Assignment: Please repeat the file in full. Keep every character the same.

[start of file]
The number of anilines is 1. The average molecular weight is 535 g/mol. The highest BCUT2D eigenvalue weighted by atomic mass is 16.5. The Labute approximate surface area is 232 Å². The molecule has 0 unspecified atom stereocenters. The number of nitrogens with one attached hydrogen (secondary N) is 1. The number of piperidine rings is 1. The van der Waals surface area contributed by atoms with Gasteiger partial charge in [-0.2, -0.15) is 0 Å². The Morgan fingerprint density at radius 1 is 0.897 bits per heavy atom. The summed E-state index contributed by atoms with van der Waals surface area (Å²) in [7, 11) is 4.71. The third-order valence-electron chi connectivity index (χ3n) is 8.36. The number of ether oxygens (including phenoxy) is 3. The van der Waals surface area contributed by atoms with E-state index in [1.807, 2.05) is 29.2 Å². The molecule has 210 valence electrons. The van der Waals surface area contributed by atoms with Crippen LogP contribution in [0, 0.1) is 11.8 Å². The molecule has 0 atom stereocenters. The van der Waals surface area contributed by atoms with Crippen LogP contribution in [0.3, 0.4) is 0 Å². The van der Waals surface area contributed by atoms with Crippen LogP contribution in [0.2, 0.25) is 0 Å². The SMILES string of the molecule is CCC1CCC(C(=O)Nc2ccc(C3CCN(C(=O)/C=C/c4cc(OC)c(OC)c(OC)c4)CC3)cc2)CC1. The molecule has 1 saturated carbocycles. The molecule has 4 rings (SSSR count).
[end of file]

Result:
The number of anilines is 1. The average molecular weight is 535 g/mol. The highest BCUT2D eigenvalue weighted by atomic mass is 16.5. The Labute approximate surface area is 232 Å². The molecule has 0 unspecified atom stereocenters. The number of nitrogens with one attached hydrogen (secondary N) is 1. The number of piperidine rings is 1. The van der Waals surface area contributed by atoms with Gasteiger partial charge in [-0.2, -0.15) is 0 Å². The Morgan fingerprint density at radius 1 is 0.897 bits per heavy atom. The summed E-state index contributed by atoms with van der Waals surface area (Å²) in [7, 11) is 4.71. The third-order valence-electron chi connectivity index (χ3n) is 8.36. The number of ether oxygens (including phenoxy) is 3. The van der Waals surface area contributed by atoms with E-state index in [1.807, 2.05) is 29.2 Å². The molecule has 210 valence electrons. The van der Waals surface area contributed by atoms with Crippen LogP contribution in [0, 0.1) is 11.8 Å². The molecule has 0 atom stereocenters. The van der Waals surface area contributed by atoms with Crippen LogP contribution in [0.3, 0.4) is 0 Å². The van der Waals surface area contributed by atoms with Crippen LogP contribution in [0.2, 0.25) is 0 Å². The SMILES string of the molecule is CCC1CCC(C(=O)Nc2ccc(C3CCN(C(=O)/C=C/c4cc(OC)c(OC)c(OC)c4)CC3)cc2)CC1. The molecule has 1 saturated carbocycles. The molecule has 4 rings (SSSR count).